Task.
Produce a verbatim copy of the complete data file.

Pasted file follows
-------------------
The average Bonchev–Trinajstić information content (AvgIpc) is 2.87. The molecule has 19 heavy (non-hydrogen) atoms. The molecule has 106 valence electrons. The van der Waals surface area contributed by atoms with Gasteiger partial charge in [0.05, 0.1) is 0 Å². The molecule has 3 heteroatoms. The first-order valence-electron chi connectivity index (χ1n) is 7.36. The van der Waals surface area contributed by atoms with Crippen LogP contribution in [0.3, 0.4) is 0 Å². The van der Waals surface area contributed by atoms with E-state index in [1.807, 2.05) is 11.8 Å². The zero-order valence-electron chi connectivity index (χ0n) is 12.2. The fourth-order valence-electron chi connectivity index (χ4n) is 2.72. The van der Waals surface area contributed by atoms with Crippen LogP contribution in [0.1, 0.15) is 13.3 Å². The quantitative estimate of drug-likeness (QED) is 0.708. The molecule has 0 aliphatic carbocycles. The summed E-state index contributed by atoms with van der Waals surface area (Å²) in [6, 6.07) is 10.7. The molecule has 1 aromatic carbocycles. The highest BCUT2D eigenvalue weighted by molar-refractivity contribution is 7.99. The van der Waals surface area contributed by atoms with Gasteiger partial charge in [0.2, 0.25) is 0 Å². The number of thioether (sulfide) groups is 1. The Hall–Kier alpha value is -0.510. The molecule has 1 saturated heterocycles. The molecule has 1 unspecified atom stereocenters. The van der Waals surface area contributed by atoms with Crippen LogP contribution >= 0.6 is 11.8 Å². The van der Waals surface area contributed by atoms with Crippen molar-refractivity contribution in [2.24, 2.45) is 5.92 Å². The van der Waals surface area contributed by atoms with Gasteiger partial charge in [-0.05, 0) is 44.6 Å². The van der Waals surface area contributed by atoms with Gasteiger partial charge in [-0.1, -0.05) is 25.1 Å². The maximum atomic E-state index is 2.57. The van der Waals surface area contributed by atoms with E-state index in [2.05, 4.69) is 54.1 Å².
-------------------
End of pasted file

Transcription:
The average Bonchev–Trinajstić information content (AvgIpc) is 2.87. The molecule has 19 heavy (non-hydrogen) atoms. The molecule has 106 valence electrons. The van der Waals surface area contributed by atoms with Gasteiger partial charge in [0.05, 0.1) is 0 Å². The molecule has 3 heteroatoms. The first-order valence-electron chi connectivity index (χ1n) is 7.36. The van der Waals surface area contributed by atoms with Crippen LogP contribution in [0.3, 0.4) is 0 Å². The van der Waals surface area contributed by atoms with E-state index in [1.807, 2.05) is 11.8 Å². The zero-order valence-electron chi connectivity index (χ0n) is 12.2. The fourth-order valence-electron chi connectivity index (χ4n) is 2.72. The van der Waals surface area contributed by atoms with Crippen LogP contribution in [0.1, 0.15) is 13.3 Å². The quantitative estimate of drug-likeness (QED) is 0.708. The molecule has 0 aliphatic carbocycles. The summed E-state index contributed by atoms with van der Waals surface area (Å²) in [6, 6.07) is 10.7. The molecule has 1 aromatic carbocycles. The highest BCUT2D eigenvalue weighted by molar-refractivity contribution is 7.99. The van der Waals surface area contributed by atoms with Gasteiger partial charge in [0.2, 0.25) is 0 Å². The number of thioether (sulfide) groups is 1. The Hall–Kier alpha value is -0.510. The molecule has 1 saturated heterocycles. The molecule has 1 unspecified atom stereocenters. The van der Waals surface area contributed by atoms with Crippen LogP contribution >= 0.6 is 11.8 Å². The van der Waals surface area contributed by atoms with Crippen molar-refractivity contribution in [2.24, 2.45) is 5.92 Å². The van der Waals surface area contributed by atoms with Gasteiger partial charge in [-0.05, 0) is 44.6 Å². The van der Waals surface area contributed by atoms with Gasteiger partial charge in [-0.1, -0.05) is 25.1 Å². The maximum atomic E-state index is 2.57. The van der Waals surface area contributed by atoms with E-state index in [2.05, 4.69) is 54.1 Å².